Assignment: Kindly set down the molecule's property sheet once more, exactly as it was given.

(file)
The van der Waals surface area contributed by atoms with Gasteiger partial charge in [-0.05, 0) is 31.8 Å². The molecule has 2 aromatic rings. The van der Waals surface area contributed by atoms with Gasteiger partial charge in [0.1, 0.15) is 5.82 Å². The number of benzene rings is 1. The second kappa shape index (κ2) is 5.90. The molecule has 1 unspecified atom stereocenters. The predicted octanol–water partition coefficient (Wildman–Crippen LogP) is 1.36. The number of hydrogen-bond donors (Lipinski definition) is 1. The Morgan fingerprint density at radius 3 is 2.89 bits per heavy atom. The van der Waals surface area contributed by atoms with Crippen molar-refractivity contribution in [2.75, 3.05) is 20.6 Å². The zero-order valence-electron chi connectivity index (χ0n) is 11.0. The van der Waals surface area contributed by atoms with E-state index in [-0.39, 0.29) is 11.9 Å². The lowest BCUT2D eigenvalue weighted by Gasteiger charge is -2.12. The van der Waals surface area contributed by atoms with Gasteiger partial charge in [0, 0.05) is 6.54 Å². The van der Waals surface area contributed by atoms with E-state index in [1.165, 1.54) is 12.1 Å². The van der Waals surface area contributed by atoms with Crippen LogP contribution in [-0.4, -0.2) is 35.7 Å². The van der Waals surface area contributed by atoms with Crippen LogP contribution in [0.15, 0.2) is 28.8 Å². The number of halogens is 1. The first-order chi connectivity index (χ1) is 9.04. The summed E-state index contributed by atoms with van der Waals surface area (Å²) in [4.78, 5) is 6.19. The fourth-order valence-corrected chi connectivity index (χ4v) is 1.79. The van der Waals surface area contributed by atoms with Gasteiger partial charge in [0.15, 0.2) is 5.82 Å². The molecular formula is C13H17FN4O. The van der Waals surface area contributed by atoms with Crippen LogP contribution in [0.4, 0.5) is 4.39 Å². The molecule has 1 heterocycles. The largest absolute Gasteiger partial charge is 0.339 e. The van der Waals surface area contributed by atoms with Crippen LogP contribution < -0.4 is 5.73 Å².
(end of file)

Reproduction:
The van der Waals surface area contributed by atoms with Gasteiger partial charge in [-0.05, 0) is 31.8 Å². The molecule has 2 aromatic rings. The van der Waals surface area contributed by atoms with Gasteiger partial charge in [0.1, 0.15) is 5.82 Å². The number of benzene rings is 1. The second kappa shape index (κ2) is 5.90. The molecule has 1 unspecified atom stereocenters. The predicted octanol–water partition coefficient (Wildman–Crippen LogP) is 1.36. The number of hydrogen-bond donors (Lipinski definition) is 1. The Morgan fingerprint density at radius 3 is 2.89 bits per heavy atom. The van der Waals surface area contributed by atoms with Crippen molar-refractivity contribution in [2.75, 3.05) is 20.6 Å². The zero-order valence-electron chi connectivity index (χ0n) is 11.0. The van der Waals surface area contributed by atoms with E-state index in [-0.39, 0.29) is 11.9 Å². The lowest BCUT2D eigenvalue weighted by Gasteiger charge is -2.12. The van der Waals surface area contributed by atoms with Gasteiger partial charge in [0, 0.05) is 6.54 Å². The van der Waals surface area contributed by atoms with E-state index in [1.165, 1.54) is 12.1 Å². The van der Waals surface area contributed by atoms with Crippen LogP contribution in [-0.4, -0.2) is 35.7 Å². The van der Waals surface area contributed by atoms with Crippen LogP contribution in [0.15, 0.2) is 28.8 Å². The number of halogens is 1. The first-order chi connectivity index (χ1) is 9.04. The summed E-state index contributed by atoms with van der Waals surface area (Å²) in [4.78, 5) is 6.19. The fourth-order valence-corrected chi connectivity index (χ4v) is 1.79. The van der Waals surface area contributed by atoms with Gasteiger partial charge in [0.15, 0.2) is 5.82 Å². The molecular formula is C13H17FN4O. The van der Waals surface area contributed by atoms with Crippen LogP contribution in [0.4, 0.5) is 4.39 Å². The molecule has 1 heterocycles. The largest absolute Gasteiger partial charge is 0.339 e. The van der Waals surface area contributed by atoms with Crippen LogP contribution < -0.4 is 5.73 Å².